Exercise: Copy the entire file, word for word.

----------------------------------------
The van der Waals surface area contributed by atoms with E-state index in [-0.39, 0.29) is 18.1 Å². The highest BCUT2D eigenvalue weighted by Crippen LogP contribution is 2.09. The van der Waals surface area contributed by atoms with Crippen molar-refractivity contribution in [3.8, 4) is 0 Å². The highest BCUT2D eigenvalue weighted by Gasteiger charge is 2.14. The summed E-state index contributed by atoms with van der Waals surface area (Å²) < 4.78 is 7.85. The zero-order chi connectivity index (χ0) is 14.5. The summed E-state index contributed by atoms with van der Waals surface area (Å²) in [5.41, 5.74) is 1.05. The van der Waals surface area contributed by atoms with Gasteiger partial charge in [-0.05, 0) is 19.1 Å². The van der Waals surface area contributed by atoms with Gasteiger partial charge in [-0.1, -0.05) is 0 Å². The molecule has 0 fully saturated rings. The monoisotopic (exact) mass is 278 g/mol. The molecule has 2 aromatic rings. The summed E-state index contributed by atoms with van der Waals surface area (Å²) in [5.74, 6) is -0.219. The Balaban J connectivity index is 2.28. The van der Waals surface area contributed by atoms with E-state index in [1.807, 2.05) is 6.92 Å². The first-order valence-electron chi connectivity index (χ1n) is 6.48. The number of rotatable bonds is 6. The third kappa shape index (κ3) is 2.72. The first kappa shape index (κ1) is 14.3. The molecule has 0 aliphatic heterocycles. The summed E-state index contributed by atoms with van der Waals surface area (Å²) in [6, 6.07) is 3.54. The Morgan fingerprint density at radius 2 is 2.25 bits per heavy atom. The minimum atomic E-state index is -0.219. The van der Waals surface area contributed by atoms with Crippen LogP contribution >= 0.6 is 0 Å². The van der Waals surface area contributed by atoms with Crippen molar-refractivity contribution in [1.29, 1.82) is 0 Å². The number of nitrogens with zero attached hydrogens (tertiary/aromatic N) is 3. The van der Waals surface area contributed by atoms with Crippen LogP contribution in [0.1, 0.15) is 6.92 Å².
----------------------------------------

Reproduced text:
The van der Waals surface area contributed by atoms with E-state index in [-0.39, 0.29) is 18.1 Å². The highest BCUT2D eigenvalue weighted by Crippen LogP contribution is 2.09. The van der Waals surface area contributed by atoms with Crippen molar-refractivity contribution in [3.8, 4) is 0 Å². The highest BCUT2D eigenvalue weighted by Gasteiger charge is 2.14. The summed E-state index contributed by atoms with van der Waals surface area (Å²) < 4.78 is 7.85. The zero-order chi connectivity index (χ0) is 14.5. The summed E-state index contributed by atoms with van der Waals surface area (Å²) in [5.41, 5.74) is 1.05. The van der Waals surface area contributed by atoms with Gasteiger partial charge in [-0.05, 0) is 19.1 Å². The van der Waals surface area contributed by atoms with Gasteiger partial charge in [-0.1, -0.05) is 0 Å². The molecule has 0 fully saturated rings. The monoisotopic (exact) mass is 278 g/mol. The molecule has 2 aromatic rings. The summed E-state index contributed by atoms with van der Waals surface area (Å²) in [5.74, 6) is -0.219. The Balaban J connectivity index is 2.28. The van der Waals surface area contributed by atoms with E-state index in [1.807, 2.05) is 6.92 Å². The first-order valence-electron chi connectivity index (χ1n) is 6.48. The number of rotatable bonds is 6. The third kappa shape index (κ3) is 2.72. The first kappa shape index (κ1) is 14.3. The molecule has 0 aliphatic heterocycles. The summed E-state index contributed by atoms with van der Waals surface area (Å²) in [6, 6.07) is 3.54. The Morgan fingerprint density at radius 2 is 2.25 bits per heavy atom. The minimum atomic E-state index is -0.219. The van der Waals surface area contributed by atoms with Crippen LogP contribution >= 0.6 is 0 Å². The van der Waals surface area contributed by atoms with Crippen molar-refractivity contribution in [1.29, 1.82) is 0 Å². The number of nitrogens with zero attached hydrogens (tertiary/aromatic N) is 3. The van der Waals surface area contributed by atoms with Crippen LogP contribution in [0.1, 0.15) is 6.92 Å².